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49 CHAPTER 4 CONCLUSIONS AND FU TURE WORK Conclusions Micropipette aspiration to remove the nuclei from living cells is a technique that promises a new insight into nuclear positioning in living cells. By probing the nucleus in this manner, results could be drawn upon the relative force balance that anchors the nucleus in place due to the effect of cytoskeletal forces. As anticipated, cells in which the KASH domain was over expressed showed very little resistance to nuclear detachment, validating the importance of the LINC complex in secu ring the nucleus in place and providing a quantitative value to the force of anchorage. The highest probability of detachment in Control, KASH and Blebbistatin treated cells was seen at pressures of 1200, 700 and 900 respectively. Force values for removal were calculated to be 31nN, 17nN and 17nN respectively for different cases and probabilities. A sigmoidal curve describing the aspiration trend was proposed assuming a zero aspiration at low probabilities which eventually evens out to 100% at higher pressu res with the intermediate zone exhibiting an S shape. The two parameters of the curve agree with experimentally obtained results and the mean and width of the distribution can be basis factors for further work. This method can be easily reproduced and app lied to other experiments where t reatment with drugs such as N ocodazole for microtubule inhibition and Latrunculin B for actin inhibition can be done to follow the effects of these connections on nuclear attachment to the cytoskeleton. Another advantage of the technique is the versatile approach it provides to studying the effect of nuclear removal on stress fibers, focal adhesions etc. A drawback of the method is that it is a single cell technique and hence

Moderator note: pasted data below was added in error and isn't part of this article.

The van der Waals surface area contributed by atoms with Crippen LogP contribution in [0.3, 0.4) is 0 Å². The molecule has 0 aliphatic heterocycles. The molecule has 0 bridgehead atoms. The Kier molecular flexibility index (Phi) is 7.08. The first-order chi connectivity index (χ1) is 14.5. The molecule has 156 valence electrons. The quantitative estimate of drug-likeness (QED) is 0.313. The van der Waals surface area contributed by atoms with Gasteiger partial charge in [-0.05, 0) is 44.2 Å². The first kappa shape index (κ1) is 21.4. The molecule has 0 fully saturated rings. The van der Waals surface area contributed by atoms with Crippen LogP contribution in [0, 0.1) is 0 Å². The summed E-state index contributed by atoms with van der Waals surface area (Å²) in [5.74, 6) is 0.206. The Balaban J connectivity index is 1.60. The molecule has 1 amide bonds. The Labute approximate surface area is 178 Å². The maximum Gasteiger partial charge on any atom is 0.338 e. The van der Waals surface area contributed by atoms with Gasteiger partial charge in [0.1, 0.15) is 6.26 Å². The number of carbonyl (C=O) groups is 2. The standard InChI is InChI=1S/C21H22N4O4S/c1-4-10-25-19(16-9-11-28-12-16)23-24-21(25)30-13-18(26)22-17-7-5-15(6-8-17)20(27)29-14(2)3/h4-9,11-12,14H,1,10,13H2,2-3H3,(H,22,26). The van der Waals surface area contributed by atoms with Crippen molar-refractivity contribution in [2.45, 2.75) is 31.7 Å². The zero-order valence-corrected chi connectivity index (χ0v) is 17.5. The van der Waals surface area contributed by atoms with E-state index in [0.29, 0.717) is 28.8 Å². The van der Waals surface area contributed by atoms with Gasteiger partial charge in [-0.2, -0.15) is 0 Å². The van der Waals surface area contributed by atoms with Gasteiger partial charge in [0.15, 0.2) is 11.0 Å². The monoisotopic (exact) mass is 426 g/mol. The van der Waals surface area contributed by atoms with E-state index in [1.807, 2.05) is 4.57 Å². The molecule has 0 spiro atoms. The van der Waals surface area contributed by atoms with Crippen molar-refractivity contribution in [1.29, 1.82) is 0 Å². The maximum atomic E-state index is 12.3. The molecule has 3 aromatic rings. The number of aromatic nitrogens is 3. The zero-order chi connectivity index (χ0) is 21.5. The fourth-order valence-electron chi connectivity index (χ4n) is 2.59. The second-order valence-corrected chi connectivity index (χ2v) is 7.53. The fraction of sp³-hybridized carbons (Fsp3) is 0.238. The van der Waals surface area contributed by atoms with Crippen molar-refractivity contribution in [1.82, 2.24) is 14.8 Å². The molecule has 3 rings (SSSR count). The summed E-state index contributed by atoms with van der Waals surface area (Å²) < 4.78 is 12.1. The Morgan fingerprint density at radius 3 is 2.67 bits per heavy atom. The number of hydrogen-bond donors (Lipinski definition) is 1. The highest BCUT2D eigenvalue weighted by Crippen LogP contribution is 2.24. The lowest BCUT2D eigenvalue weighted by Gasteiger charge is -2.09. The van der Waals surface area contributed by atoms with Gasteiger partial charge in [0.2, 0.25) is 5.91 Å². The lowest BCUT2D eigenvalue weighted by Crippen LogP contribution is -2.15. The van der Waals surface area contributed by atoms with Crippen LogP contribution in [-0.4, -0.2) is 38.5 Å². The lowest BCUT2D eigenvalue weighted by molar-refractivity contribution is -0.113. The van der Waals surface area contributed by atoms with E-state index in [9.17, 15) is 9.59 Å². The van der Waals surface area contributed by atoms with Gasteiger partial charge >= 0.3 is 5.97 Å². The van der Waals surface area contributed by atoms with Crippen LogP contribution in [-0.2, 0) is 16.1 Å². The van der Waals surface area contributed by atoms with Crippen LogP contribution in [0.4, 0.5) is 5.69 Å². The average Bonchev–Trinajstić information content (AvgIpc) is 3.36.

PAGE 50